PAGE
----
Month: October 2011

On the road again

Hey everyone – tomorrow morning I’m leaving for California on day-job business, sometime before dawn (*gulp*). I won’t be back until Tuesday night, so if anyone needs me for anything … sorry! I’ll be checking email and messages regularly, but I might not be in a position to respond.

Anyway. I’ll catch up to life, the universe, and everything, when I get back.
Happy Halloween!

Even old New York was once New Amsterdam

Two bits of good news to close out the week – one is good for me, one is good for other people. As follows:

    (1). Boneshaker is going to Turkey! I believe this makes the tenth language translation for the little book that just won’t quit. Huzzah, hooray, and it’s Istanbul not Constantinople!

    (2). It’s finally public, so I get to publicly congratulate George R. R. Martin and Melinda Snodgrass – for lo, a WILD CARDS movie is in the works! I am so psyched for them! But despite the fact that the press release namechecks me – and a few of the other newer WC writers – I am not working on this project, I’m merely an affiliate of the franchise. Still, it’s great company to be in. Congrats to Melinda for nabbing the deal and the script, and props to George for getting the whole weird superhero/alt-history world underway in the first place.

And with that … have a good weekend, everyone!

This many things make a post

In the last week or two I’ve gotten quite a lot of email regarding my vampire books, Bloodshot and Hellbent – asking when the next one comes out. I’ve posted about this before, but it looks like it’s time to post again, so here goes: The answer is – I don’t know.

The Cheshire Red books were only a 2-book deal; and now that both books are out, the publisher is (quite reasonably) taking a “wait and see” approach to the situation. Markets are fickle. The industry is giving itself ulcers over the Borders bankruptcy. People are being careful.

If you love the books and want to see more of them – oh, say, one called Sawbones about a haunted 19th century baseball that brings catastrophically bad luck to even the best of planner-aheaders – then I can only recommend that you become quite vocal about your opinion.

Buy them for friends. Post reviews. Tell the publisher you dig them, and want more of them. And if we’re all very lucky, perhaps they’ll come asking after another couple of books about an OCD undead flapper and her ex-Navy SEAL drag queen sidekick.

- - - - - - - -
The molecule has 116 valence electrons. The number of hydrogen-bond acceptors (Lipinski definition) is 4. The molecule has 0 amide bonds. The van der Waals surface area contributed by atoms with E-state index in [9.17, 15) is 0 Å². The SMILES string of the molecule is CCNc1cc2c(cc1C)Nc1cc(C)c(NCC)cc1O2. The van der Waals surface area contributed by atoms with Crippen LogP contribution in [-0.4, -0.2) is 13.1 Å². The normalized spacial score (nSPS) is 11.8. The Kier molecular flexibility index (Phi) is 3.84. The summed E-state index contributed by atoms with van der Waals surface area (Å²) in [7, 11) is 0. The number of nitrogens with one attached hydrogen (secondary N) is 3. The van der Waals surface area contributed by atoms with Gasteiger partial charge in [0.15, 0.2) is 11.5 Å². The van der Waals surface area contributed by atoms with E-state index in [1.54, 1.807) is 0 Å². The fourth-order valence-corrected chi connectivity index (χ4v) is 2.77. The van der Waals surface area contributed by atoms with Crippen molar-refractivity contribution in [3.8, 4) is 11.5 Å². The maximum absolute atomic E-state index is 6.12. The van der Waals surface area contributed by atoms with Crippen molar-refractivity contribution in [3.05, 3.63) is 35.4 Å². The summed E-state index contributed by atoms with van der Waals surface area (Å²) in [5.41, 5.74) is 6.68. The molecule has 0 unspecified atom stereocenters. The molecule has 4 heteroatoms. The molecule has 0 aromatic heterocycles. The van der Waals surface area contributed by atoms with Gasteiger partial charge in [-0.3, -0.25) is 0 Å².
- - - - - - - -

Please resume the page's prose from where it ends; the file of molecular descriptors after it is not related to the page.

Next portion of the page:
Of course, this is true for all authors, and all books everywhere. If you love them, don’t keep it to yourself. Spread it around, and help us writers keep on writing for you.

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Don’t forget, you can pick up a number of steampunk ebooks for $2.99 via this great promotion through the end of the month. Alas, my most recent offering – Ganymede – isn’t offered at that price; but the first book in the series – Boneshaker – is available for just a few hundred pennies.

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While I’m on the subject of steampunk, please allow me to point you in the direction of this Ganymede review, courtesy of the Seattle Post-Intelligencer.

The reviewer in question started his entire steampunk reading experience with Ganymede, which he followed just fine (having not read the previous books), and seems to have enjoyed quite a lot. I am relieved and delighted! I always want people to enjoy my stories, and I always try hard to keep these books connected, but independent of one another. I’m therefore always glad to hear when someone, somewhere, thinks I succeeded.

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If you are idly curious about such things, you can find my short story “Wishbones” live and free for the reading over here at I wrote that one back in 2006, and it was originally part of the Stoker-nominated Aegri Somnia anthology through Apex.

(“Wishbones” is about a Japanese monster that eats the bones of people who’ve starved to death; and it’s set right outside Plains, Georgia. You folks with a fondness for Civil War history will no doubt grok immediately why I chose that setting.)

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One last cool thing that came across my desk today – Illos From An Abandoned Boneshaker Comics Adaptation Pitch by Ben Towle. I’m always tickled to see how other people imagine my world and my characters, and Ben has done a nifty job.

I particularly like his take on Briar Wilkes. In my head, she has longer, thicker hair, but I appreciate how he depicts her as petite and age-appropriate without looking fragile. She’s a desperate, scrappy little thing, not a trained fighter.

Anyway – well played, sir.